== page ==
Three days before Christmas, I was sitting at my desk at work trying to remain calm as my heart decided to skip a beat every so often.
As you know, the days leading up to that point were pretty full. New house, new job... Christmas obligations looming on the horizon. I was still recovering from a nasty flu bug that would not go away; it had been over two weeks and I was still having symptoms. The first Christmas dinner with my family in my new home had gone without a hitch and there were three more days to go before Santa. Sure, there were presents to wrap, last minute shopping to do, but the big stuff was over with.
There I was though, quietly doing my charting as my patients rested, and my heart felt like it did a somersault in my chest. I barely had enough time to look down and go "what the....?" when it did it again. And again. And again.
The next while would prove interesting as my symptoms worsened. I was guaranteed a bout of PVC's every half hour or so, the sensations ranging from "ginger ale" to "baby roll over". You mothers out there who remember what it felt like for an almost full term baby to do a complete roll will have the best understanding, as that is exactly what it felt like. Only it was in my chest and accompanied by a sinking, disembodied feeling. It was creepy. Caffeine, alcohol, chocolate were all on the verboten list, which is a helluva thing to say to a person during the holidays. I made the mistake of sneaking a thimbleful of sherry on Christmas Eve only to lay awake most of the night as my heart freaked out. Up until a couple weeks ago, I would wake up and cough as the fluid collected in my lungs as I slept. My extremities were cold, I always seemed to be huffing and puffing, I was tired all the time and my fingernail beds were a lovely shade of mauve... I was a mess. The ER doc who saw me suggested that it was maybe a viral myocarditis brought on by my recent flu.
In the last two months I've had a slew of tests and I'm very thankful that they have not shown any permanent damage or structural problems of note with my heart. I wasn't too thrilled with the noncommittal attitude of my cardiologist, but I've been given medical clearance to go back to work. It's not a moment too soon either; I've started to get my energy back in the last few weeks and I've gotten a really bad case of cabin fever. I've also been missing all those shift premiums on my paycheques and at a couple hundred bucks a cheque, it's made a bit of a dent in our lifestyle, to say the least.
I'm still to eschew caffeine and if the other day is any example, alcohol and chocolate might as well still be on the no-no list. My stairs are still causing me to get a little out of breath, but that too is easing slowly. My biggest challenge (as always) will be stress, but I have a new approach that seems to be working.
One night in January, when we were out at Chapters picking up my copy of Square Foot Gardening for my upcoming garden project (and Pete and Pickles for Quinn), I wandered over to the sale table. There I found a cute little piece of fluff called Simple Pleasures: Soothing Suggestions and Small Comforts for Living Well Year Round. What the hell, I thought... it was marked down to $3.99.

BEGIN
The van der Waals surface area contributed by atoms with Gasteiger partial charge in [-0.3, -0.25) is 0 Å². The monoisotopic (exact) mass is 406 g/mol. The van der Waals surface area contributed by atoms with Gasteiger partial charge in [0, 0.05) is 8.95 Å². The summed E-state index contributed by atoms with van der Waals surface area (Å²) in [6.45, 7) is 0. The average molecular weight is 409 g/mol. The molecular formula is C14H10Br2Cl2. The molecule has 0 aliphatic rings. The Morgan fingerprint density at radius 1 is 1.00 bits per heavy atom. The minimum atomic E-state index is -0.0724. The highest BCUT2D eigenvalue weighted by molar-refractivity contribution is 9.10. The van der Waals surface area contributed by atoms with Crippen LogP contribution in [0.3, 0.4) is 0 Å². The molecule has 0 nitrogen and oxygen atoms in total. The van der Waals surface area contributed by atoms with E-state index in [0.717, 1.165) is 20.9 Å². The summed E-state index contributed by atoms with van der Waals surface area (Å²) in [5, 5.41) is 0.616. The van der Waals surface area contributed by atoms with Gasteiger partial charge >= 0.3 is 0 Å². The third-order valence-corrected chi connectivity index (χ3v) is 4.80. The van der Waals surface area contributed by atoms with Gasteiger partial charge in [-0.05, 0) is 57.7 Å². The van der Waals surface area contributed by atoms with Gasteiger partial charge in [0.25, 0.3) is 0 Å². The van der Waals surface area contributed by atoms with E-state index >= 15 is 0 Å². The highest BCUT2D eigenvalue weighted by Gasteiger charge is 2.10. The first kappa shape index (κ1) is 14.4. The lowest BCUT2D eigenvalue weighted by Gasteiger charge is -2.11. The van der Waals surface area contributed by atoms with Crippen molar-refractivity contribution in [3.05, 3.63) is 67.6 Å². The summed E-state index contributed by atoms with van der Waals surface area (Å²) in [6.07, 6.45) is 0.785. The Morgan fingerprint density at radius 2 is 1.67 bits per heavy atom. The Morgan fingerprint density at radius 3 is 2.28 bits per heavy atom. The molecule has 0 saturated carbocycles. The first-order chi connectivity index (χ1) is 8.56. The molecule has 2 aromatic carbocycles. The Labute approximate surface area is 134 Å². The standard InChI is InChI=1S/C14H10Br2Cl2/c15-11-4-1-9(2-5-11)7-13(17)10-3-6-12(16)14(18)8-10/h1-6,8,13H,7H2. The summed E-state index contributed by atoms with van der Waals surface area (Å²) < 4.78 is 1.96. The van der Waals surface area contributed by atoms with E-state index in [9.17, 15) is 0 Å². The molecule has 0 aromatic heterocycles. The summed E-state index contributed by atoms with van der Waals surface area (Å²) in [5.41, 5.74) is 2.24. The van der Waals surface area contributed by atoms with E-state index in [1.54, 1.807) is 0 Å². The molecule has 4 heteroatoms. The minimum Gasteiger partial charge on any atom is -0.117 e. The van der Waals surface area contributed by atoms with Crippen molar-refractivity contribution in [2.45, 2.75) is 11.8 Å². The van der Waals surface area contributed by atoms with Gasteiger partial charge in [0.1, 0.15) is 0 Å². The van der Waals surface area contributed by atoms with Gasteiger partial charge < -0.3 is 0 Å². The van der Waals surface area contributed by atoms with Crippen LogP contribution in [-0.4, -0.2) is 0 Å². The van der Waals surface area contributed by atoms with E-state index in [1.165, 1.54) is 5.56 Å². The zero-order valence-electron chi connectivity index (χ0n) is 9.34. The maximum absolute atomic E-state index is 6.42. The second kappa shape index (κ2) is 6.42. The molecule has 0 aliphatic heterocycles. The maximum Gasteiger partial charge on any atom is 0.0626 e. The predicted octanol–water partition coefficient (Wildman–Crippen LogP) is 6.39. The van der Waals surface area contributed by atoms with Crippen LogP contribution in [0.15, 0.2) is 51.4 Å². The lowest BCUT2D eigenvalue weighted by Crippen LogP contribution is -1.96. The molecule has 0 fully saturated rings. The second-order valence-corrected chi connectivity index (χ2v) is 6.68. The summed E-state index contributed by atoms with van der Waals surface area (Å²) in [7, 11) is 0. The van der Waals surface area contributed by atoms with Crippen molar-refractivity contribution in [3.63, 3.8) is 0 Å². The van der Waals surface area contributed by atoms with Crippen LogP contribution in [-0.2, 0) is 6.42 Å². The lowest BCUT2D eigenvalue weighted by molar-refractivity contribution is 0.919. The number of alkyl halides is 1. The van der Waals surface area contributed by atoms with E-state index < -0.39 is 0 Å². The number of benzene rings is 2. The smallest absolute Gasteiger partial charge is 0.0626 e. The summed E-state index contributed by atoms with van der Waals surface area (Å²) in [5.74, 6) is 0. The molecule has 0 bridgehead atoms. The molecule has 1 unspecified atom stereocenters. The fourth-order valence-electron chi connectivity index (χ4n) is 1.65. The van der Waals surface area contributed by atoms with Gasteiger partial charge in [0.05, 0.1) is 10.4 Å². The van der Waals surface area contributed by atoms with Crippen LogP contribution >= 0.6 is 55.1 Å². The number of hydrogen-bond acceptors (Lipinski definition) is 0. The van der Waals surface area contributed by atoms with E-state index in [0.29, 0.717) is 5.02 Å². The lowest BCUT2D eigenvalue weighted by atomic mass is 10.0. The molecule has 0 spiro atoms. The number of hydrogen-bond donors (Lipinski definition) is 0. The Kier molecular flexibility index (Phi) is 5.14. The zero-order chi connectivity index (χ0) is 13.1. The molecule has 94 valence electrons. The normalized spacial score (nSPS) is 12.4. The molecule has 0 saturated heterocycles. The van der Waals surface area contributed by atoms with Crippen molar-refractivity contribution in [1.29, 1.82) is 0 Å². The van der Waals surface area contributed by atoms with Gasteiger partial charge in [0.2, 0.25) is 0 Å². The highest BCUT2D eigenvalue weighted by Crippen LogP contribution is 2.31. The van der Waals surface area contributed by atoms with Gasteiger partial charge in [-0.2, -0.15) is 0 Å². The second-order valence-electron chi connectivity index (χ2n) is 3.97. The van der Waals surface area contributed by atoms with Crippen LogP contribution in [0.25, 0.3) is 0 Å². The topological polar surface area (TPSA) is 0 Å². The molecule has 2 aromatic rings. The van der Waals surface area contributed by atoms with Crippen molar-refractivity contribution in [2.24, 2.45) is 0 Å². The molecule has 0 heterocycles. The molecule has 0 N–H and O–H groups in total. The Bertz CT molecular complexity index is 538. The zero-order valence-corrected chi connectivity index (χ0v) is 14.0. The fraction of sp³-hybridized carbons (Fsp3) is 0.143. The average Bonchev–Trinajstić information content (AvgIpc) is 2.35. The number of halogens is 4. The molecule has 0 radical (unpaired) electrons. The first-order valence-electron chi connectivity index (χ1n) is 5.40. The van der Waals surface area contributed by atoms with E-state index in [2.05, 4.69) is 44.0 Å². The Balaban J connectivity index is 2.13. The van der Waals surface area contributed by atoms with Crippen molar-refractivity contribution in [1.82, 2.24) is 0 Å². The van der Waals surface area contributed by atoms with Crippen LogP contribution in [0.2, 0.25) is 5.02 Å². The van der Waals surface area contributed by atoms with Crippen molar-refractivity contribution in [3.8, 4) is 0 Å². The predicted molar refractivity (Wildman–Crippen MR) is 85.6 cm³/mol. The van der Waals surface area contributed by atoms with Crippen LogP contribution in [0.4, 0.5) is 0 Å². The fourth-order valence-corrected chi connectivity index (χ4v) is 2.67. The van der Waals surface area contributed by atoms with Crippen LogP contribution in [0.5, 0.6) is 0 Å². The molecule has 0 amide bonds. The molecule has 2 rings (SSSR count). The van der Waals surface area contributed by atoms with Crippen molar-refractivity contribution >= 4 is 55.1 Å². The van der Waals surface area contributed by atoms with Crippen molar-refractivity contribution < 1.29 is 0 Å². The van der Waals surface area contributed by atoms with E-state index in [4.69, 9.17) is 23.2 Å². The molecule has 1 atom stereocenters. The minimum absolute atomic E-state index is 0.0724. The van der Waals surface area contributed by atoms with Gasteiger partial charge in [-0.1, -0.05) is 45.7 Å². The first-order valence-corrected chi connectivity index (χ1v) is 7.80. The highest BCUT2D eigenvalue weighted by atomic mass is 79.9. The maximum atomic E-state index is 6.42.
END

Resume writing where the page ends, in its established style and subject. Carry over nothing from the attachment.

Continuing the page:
The book offers inspirational quotes and quite the little collection of "favourite things". It's also divided into seasons, offering timely suggestions for when the weather gets you down. Its worth lies in the overall theme of slowing down to take in what is around you; to enjoy the little details that make it all worth it. It was a timely find on the discount table for me, that is for sure. Simple Pleasures came to me at the perfect point, just as the illness was receding but when I still didn't have the energy to do very much at all. It was a relaxing bit of fluff that allowed me to really enjoy planning my garden and to rediscover cooking and baking. My family has been treated to some wonderful meals in the last few weeks.
Have you ever made soup? I've made lots of soups and stews over the years, but it generally involves me quickly dumping a bunch of ingredients in a pot and hoping for the best. I make my own broth, so it was definitly a simple pleasures experience the other day as I emptied all the frozen broth containers from the freezer into "the big pot" and melted them down. Over the next hour I heated them all to a boil and then cooled them slightly to skim off the fat. I then worked my way through the ingredients, chopping and adding each to the pot individually and marvelling at the flavour that each added. I made a pleasurable experience out of making simple stick-to-your-ribs food, yet the care I took came across in the flavour. My family were very pleased with it and we look forward to the containers that we put in the freezer for the weeks to come.
I go back to work tomorrow. Luckily, it is a holiday and the following day only an eight hour shift (followed by two off), so I get a chance to ease back into it. They say that everything happens for a reason; I'm hoping that this episode has been to remind me once again of what is important. It has certainly given me some insight. To be honest, I'm not sure how or where I will incorporate these ideas into a busy day in the ER... but as I glance out my french doors into the sunshine and listen to the birds sing for a moment... I know I'll figure it out.